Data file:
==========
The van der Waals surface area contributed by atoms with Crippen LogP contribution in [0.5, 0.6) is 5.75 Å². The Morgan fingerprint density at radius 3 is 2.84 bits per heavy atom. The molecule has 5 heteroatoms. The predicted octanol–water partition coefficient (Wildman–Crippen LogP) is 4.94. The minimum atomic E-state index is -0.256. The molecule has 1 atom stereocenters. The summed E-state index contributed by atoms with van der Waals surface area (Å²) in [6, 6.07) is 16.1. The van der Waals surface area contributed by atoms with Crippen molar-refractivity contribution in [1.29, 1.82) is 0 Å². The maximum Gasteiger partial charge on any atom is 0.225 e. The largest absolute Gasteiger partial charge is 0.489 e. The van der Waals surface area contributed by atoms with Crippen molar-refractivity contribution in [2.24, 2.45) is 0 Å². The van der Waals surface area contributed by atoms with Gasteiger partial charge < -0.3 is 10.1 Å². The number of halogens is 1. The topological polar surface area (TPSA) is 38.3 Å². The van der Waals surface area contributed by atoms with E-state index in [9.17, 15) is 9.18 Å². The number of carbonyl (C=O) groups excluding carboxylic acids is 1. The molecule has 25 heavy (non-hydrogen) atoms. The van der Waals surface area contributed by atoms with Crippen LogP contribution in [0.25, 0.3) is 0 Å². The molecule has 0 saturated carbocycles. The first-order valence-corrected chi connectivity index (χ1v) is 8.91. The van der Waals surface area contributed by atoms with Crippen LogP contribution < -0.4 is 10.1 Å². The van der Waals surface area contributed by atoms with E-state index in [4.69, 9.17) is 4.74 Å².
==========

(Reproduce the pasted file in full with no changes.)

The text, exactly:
The van der Waals surface area contributed by atoms with Crippen LogP contribution in [0.5, 0.6) is 5.75 Å². The Morgan fingerprint density at radius 3 is 2.84 bits per heavy atom. The molecule has 5 heteroatoms. The predicted octanol–water partition coefficient (Wildman–Crippen LogP) is 4.94. The minimum atomic E-state index is -0.256. The molecule has 1 atom stereocenters. The summed E-state index contributed by atoms with van der Waals surface area (Å²) in [6, 6.07) is 16.1. The van der Waals surface area contributed by atoms with Crippen molar-refractivity contribution in [1.29, 1.82) is 0 Å². The maximum Gasteiger partial charge on any atom is 0.225 e. The largest absolute Gasteiger partial charge is 0.489 e. The van der Waals surface area contributed by atoms with Crippen molar-refractivity contribution in [2.24, 2.45) is 0 Å². The van der Waals surface area contributed by atoms with Gasteiger partial charge < -0.3 is 10.1 Å². The number of halogens is 1. The topological polar surface area (TPSA) is 38.3 Å². The van der Waals surface area contributed by atoms with E-state index in [9.17, 15) is 9.18 Å². The number of carbonyl (C=O) groups excluding carboxylic acids is 1. The molecule has 25 heavy (non-hydrogen) atoms. The van der Waals surface area contributed by atoms with Crippen LogP contribution in [0.25, 0.3) is 0 Å². The molecule has 0 saturated carbocycles. The first-order valence-corrected chi connectivity index (χ1v) is 8.91. The van der Waals surface area contributed by atoms with Crippen LogP contribution < -0.4 is 10.1 Å². The van der Waals surface area contributed by atoms with E-state index in [4.69, 9.17) is 4.74 Å².